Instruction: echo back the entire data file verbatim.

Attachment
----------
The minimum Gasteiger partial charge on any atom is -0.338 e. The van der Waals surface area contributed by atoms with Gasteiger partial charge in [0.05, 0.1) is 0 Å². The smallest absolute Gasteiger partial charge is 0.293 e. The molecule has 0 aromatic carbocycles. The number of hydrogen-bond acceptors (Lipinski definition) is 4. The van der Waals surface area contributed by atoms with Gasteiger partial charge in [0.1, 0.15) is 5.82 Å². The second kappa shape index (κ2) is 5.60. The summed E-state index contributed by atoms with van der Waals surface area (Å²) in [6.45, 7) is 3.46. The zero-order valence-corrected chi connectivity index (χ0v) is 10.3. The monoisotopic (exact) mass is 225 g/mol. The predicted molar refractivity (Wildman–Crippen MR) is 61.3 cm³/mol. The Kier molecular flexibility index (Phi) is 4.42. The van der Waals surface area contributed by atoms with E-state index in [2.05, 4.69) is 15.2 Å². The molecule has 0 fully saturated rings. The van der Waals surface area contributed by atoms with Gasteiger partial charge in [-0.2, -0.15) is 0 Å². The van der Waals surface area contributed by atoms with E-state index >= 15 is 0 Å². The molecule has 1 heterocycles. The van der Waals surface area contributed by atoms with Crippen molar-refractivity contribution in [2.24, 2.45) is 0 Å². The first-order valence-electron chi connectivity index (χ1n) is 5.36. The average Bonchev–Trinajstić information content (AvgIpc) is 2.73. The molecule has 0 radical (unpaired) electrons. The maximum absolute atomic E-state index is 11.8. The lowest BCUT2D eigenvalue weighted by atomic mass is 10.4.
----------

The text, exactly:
The minimum Gasteiger partial charge on any atom is -0.338 e. The van der Waals surface area contributed by atoms with Gasteiger partial charge in [0.05, 0.1) is 0 Å². The smallest absolute Gasteiger partial charge is 0.293 e. The molecule has 0 aromatic carbocycles. The number of hydrogen-bond acceptors (Lipinski definition) is 4. The van der Waals surface area contributed by atoms with Gasteiger partial charge in [0.1, 0.15) is 5.82 Å². The second kappa shape index (κ2) is 5.60. The summed E-state index contributed by atoms with van der Waals surface area (Å²) in [6.45, 7) is 3.46. The zero-order valence-corrected chi connectivity index (χ0v) is 10.3. The monoisotopic (exact) mass is 225 g/mol. The predicted molar refractivity (Wildman–Crippen MR) is 61.3 cm³/mol. The Kier molecular flexibility index (Phi) is 4.42. The van der Waals surface area contributed by atoms with E-state index in [2.05, 4.69) is 15.2 Å². The molecule has 0 fully saturated rings. The van der Waals surface area contributed by atoms with Gasteiger partial charge in [-0.2, -0.15) is 0 Å². The van der Waals surface area contributed by atoms with E-state index >= 15 is 0 Å². The molecule has 1 heterocycles. The van der Waals surface area contributed by atoms with Crippen molar-refractivity contribution in [2.24, 2.45) is 0 Å². The first-order valence-electron chi connectivity index (χ1n) is 5.36. The average Bonchev–Trinajstić information content (AvgIpc) is 2.73. The molecule has 0 radical (unpaired) electrons. The maximum absolute atomic E-state index is 11.8. The lowest BCUT2D eigenvalue weighted by atomic mass is 10.4.